Streaky Paint Pens

How To Fix Streaky Paint Pens

So…. Say you just finished up a sign for someone’s wedding. You used a paint pen and you’re really excited about it. Except…. When you look closely at it, it’s suuuuper streaky.

And no matter what you do to try to fix it, it just keeps getting worse. 

No need to panic. 

I’ve been in that position a million times. And if you’ve been in this situation before, you KNOW that it’s impossible to fix it. Every time you try to go back over your lettering for a second coat with your paint pen, the existing paint just chips off…. And it ends up looking worse. 

I have a fix for you though! 

First Things First…

The links below may be affiliate links where appropriate. This means that your purchase through these links may result in a few cents in payment to me, to support creating further resources like this one! That being said, I will never suggest supplies that I do not personally use and fully recommend.

Supplies Used/Mentioned

Rather watch than read? No problem! You can watch me fix streaky paint pens in real-time by clicking the video below!

Let’s Get Started!

Before we get started, I do have a couple disclaimers for you.

Disclaimer #1: Some sacrifice is required. 

You have to sacrifice your paint pen. 

Disclaimer #2: It’s just a little messy. 

Yep. It’s probably going to make a mess.

As long as you’re okay with both of those things, I can teach you how to fix your streaky sign. 

The Supplies

Here’s my example for you. I used a Sharpie Water-Based Paint Pen on this. From far away, it looks pretty good. But when you look at it up close, it looks really streaky. 

Honestly, you could probably get away with it. Realistically, clients know these are handmade and don’t expect perfection. Buuuuut when it’s for a client, you really do want it to look its best and not be super streaky. 

This technique works on whatever surface you’re using – glass, mirror, wood, acrylic, etc.

Grab an X-acto knife…

And your paint pen. 

A paintbrush (I’m using a small one here, but use whatever supplies make sense for your project)… If you have really big writing, a big brush makes sense. For my project, this paintbrush is an appropriate size.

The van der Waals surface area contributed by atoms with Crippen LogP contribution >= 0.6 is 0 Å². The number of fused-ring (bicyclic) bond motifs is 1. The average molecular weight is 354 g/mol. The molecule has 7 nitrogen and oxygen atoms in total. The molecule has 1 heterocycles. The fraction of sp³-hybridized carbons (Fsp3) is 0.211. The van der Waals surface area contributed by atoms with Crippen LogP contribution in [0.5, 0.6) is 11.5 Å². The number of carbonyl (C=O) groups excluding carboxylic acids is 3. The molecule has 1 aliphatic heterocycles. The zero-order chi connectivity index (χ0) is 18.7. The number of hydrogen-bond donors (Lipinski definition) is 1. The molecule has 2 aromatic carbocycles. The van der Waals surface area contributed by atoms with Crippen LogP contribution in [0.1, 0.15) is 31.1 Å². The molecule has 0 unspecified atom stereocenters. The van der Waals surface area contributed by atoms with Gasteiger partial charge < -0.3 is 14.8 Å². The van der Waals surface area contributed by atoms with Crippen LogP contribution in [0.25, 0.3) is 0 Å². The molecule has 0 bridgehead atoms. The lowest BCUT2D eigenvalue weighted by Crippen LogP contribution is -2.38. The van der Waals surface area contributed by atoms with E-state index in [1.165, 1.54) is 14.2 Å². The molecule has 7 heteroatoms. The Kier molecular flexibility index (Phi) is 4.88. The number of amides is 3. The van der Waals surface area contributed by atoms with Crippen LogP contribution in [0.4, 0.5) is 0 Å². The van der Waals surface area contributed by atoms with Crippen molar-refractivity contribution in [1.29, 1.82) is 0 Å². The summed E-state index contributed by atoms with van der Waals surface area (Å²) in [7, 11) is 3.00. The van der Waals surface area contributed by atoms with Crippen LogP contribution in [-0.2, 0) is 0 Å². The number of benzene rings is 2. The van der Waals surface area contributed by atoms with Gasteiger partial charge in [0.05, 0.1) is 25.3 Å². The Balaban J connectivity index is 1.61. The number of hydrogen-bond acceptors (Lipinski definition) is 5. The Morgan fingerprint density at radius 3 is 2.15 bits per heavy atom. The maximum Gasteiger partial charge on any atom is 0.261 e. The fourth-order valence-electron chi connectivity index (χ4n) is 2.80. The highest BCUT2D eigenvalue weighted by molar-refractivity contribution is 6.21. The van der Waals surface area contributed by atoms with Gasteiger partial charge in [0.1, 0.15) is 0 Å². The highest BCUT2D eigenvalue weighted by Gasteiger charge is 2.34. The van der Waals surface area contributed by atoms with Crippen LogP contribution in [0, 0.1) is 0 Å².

A palette or something else you can spill paint on. 

I will also say… you’ll probably want some paper towels too. 

The Paint Pen Sacrifice

Like I said in my first disclaimer, you’re going to have to sacrifice your paint pen for this. It’s for the good of the signage, I promise!

You’ve likely guessed what’s coming by now – you’re going to cut open your paint pen. You might have to saw it a bit. It can honestly be a little dangerous, so be super careful and make sure you have a good X-acto knife. 

Don’t try this at home, kids! 

You don’t have to cut the end of the pen off completely. You just need a decent slit, and then you can pry the cut pen open a bit and leak some of the paint out onto your palette.

This isn’t usually super messy unless you cut the entire tip of the pen off and leak all of the paint out everywhere. Don’t do that. 😉 

You just need some of the paint on your palette to work with. 

The Fix

Grab your palette, your paintbrush, and your sign. 

You’re just going to go over your lettering with the paintbrush and paint. 

Using a paintbrush with paint on it works much better than using the paint pen itself for a second coat. Using a paintbrush is a bit more delicate than a paint pen, so really take your time with this. Make sure your paintbrush is well-saturated with paint for each stroke. You don’t want the paintbrush to get super dry. 

Just work your way through your entire sign and touch up every single park of your lettering. 

Viola! No more streaks!

Something to keep in mind here – the paint is a lot thicker using this method than when you’re using a paint pen normally. It’ll take longer to dry. So just be super mindful of that. 

The Frequently Asked Questions

I expect a couple of questions, so I’ll address them proactively. 

Couldn’t you just use a paintbrush in the first place? Wouldn’t that just be a lot easier?

Well, maybe. But usually people are looking around for a solution because they’ve already done their project using a paint pen and need a fix for the streakiness. This is for them. 

Aaaaaand doing brush calligraphy with a paint pen is a lot harder than doing faux calligraphy with a paint pen. If you’re super comfortable doing brush calligraphy with a paint brush, go for it! You can absolutely do that first from the get go and cut out the paint pen lettering altogether. 

The other question I get a lot about this method… 

Can’t I just use some spare paint I have laying around instead of having to cut open my paint pen and wasting it?

You could try. But every time I’ve tried that, the paint just doesn’t match perfectly. Plus, adding a second type of paint usually makes the sign look even streakier and chunkier. The consistencies are different, the colours are different, etc. Making it look streakier is the complete opposite of what we’re trying to do here.  

Paint pens are usually about $5. So if you’re doing a bit project for a client, the material cost is usually totally fine. 

Ultimately, I just haven’t found a solution that reliably works better than this method. Specifically using the exact same paint pen overtop of existing paint pen lettering. 

And That’s A Wrap!

I hope this was helpful! I would LOVE to know if this post helps you on a client project. 

If signage is your jam, you should definitely check out my signage course:

For now, here’s another signage related post I think you’re gonna like!

And finally, your dad joke…

I have a tendency to run around naked.
…So every morning I spray myself with Windex to keep me from streaking.

Tell me what you thought!